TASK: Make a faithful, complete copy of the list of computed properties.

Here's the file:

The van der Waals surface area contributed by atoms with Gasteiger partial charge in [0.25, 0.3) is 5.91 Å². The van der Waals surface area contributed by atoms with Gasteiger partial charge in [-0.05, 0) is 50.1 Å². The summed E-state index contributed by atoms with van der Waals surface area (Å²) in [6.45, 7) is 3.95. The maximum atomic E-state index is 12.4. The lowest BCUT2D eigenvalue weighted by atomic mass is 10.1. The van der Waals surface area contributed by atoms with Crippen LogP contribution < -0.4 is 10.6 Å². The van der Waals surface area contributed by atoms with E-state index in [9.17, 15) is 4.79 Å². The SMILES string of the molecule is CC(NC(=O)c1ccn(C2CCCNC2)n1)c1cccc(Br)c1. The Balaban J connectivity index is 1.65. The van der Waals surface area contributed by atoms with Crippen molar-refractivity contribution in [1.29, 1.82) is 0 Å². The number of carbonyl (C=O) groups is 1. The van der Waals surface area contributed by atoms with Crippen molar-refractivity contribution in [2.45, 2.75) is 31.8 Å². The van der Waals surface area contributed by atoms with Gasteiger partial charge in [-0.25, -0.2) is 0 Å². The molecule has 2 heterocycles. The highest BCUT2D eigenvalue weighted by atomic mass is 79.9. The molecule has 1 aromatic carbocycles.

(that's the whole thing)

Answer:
The van der Waals surface area contributed by atoms with Gasteiger partial charge in [0.25, 0.3) is 5.91 Å². The van der Waals surface area contributed by atoms with Gasteiger partial charge in [-0.05, 0) is 50.1 Å². The summed E-state index contributed by atoms with van der Waals surface area (Å²) in [6.45, 7) is 3.95. The maximum atomic E-state index is 12.4. The lowest BCUT2D eigenvalue weighted by atomic mass is 10.1. The van der Waals surface area contributed by atoms with Crippen LogP contribution < -0.4 is 10.6 Å². The van der Waals surface area contributed by atoms with E-state index in [9.17, 15) is 4.79 Å². The SMILES string of the molecule is CC(NC(=O)c1ccn(C2CCCNC2)n1)c1cccc(Br)c1. The Balaban J connectivity index is 1.65. The van der Waals surface area contributed by atoms with Crippen molar-refractivity contribution in [1.29, 1.82) is 0 Å². The number of carbonyl (C=O) groups is 1. The van der Waals surface area contributed by atoms with Crippen molar-refractivity contribution in [2.45, 2.75) is 31.8 Å². The van der Waals surface area contributed by atoms with Gasteiger partial charge in [-0.25, -0.2) is 0 Å². The molecule has 2 heterocycles. The highest BCUT2D eigenvalue weighted by atomic mass is 79.9. The molecule has 1 aromatic carbocycles.